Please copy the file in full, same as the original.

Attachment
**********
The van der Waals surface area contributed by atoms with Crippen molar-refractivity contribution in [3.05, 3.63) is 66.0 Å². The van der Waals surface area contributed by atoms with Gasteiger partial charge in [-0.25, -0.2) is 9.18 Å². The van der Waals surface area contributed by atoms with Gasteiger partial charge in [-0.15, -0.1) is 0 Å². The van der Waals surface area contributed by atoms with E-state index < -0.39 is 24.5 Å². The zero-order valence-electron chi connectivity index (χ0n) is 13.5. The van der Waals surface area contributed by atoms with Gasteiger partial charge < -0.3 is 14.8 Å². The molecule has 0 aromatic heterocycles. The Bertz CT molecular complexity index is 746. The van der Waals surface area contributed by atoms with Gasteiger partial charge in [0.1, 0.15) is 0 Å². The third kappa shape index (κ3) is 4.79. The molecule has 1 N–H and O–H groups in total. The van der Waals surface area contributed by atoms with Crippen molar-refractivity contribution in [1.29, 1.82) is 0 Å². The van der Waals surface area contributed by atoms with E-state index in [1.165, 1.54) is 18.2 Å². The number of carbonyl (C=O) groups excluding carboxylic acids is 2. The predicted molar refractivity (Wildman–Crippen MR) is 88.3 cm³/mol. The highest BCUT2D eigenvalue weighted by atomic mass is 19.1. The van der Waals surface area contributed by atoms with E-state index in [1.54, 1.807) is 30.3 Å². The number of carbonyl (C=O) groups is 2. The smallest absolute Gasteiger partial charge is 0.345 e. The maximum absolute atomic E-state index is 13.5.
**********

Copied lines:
The van der Waals surface area contributed by atoms with Crippen molar-refractivity contribution in [3.05, 3.63) is 66.0 Å². The van der Waals surface area contributed by atoms with Gasteiger partial charge in [-0.25, -0.2) is 9.18 Å². The van der Waals surface area contributed by atoms with Gasteiger partial charge in [-0.15, -0.1) is 0 Å². The van der Waals surface area contributed by atoms with E-state index < -0.39 is 24.5 Å². The zero-order valence-electron chi connectivity index (χ0n) is 13.5. The van der Waals surface area contributed by atoms with Gasteiger partial charge < -0.3 is 14.8 Å². The molecule has 0 aromatic heterocycles. The Bertz CT molecular complexity index is 746. The van der Waals surface area contributed by atoms with Gasteiger partial charge in [0.1, 0.15) is 0 Å². The third kappa shape index (κ3) is 4.79. The molecule has 1 N–H and O–H groups in total. The van der Waals surface area contributed by atoms with Crippen molar-refractivity contribution in [1.29, 1.82) is 0 Å². The van der Waals surface area contributed by atoms with E-state index in [1.165, 1.54) is 18.2 Å². The number of carbonyl (C=O) groups excluding carboxylic acids is 2. The predicted molar refractivity (Wildman–Crippen MR) is 88.3 cm³/mol. The highest BCUT2D eigenvalue weighted by atomic mass is 19.1. The van der Waals surface area contributed by atoms with E-state index in [1.54, 1.807) is 30.3 Å². The number of carbonyl (C=O) groups is 2. The smallest absolute Gasteiger partial charge is 0.345 e. The maximum absolute atomic E-state index is 13.5.